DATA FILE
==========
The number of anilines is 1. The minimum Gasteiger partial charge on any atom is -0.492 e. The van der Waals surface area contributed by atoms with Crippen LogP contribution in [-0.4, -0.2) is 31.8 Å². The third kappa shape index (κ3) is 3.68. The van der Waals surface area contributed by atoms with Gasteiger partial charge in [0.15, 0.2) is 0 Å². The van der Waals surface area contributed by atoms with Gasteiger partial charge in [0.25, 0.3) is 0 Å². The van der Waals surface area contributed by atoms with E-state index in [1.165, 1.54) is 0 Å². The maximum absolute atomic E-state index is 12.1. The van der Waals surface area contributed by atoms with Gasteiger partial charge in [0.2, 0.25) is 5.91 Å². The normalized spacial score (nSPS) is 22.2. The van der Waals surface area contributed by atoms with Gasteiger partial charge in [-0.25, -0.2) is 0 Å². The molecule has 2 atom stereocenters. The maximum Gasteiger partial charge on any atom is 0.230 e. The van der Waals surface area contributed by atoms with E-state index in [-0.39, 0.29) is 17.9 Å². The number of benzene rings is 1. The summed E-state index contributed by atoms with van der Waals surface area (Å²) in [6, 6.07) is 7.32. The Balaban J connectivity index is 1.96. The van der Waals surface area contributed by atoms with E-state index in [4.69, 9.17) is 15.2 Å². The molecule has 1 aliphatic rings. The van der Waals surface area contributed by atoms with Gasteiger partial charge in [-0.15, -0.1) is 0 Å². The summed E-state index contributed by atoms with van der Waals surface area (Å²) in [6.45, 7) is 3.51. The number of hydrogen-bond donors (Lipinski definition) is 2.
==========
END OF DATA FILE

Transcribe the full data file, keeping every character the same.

The number of anilines is 1. The minimum Gasteiger partial charge on any atom is -0.492 e. The van der Waals surface area contributed by atoms with Crippen LogP contribution in [-0.4, -0.2) is 31.8 Å². The third kappa shape index (κ3) is 3.68. The van der Waals surface area contributed by atoms with Gasteiger partial charge in [0.15, 0.2) is 0 Å². The van der Waals surface area contributed by atoms with Gasteiger partial charge in [0.25, 0.3) is 0 Å². The van der Waals surface area contributed by atoms with E-state index in [1.165, 1.54) is 0 Å². The maximum absolute atomic E-state index is 12.1. The van der Waals surface area contributed by atoms with Gasteiger partial charge in [0.2, 0.25) is 5.91 Å². The normalized spacial score (nSPS) is 22.2. The van der Waals surface area contributed by atoms with Gasteiger partial charge in [-0.25, -0.2) is 0 Å². The molecule has 2 atom stereocenters. The maximum Gasteiger partial charge on any atom is 0.230 e. The van der Waals surface area contributed by atoms with E-state index in [-0.39, 0.29) is 17.9 Å². The number of benzene rings is 1. The summed E-state index contributed by atoms with van der Waals surface area (Å²) in [6, 6.07) is 7.32. The Balaban J connectivity index is 1.96. The van der Waals surface area contributed by atoms with E-state index in [4.69, 9.17) is 15.2 Å². The molecule has 1 aliphatic rings. The van der Waals surface area contributed by atoms with Gasteiger partial charge in [-0.15, -0.1) is 0 Å². The summed E-state index contributed by atoms with van der Waals surface area (Å²) in [6.45, 7) is 3.51. The number of hydrogen-bond donors (Lipinski definition) is 2.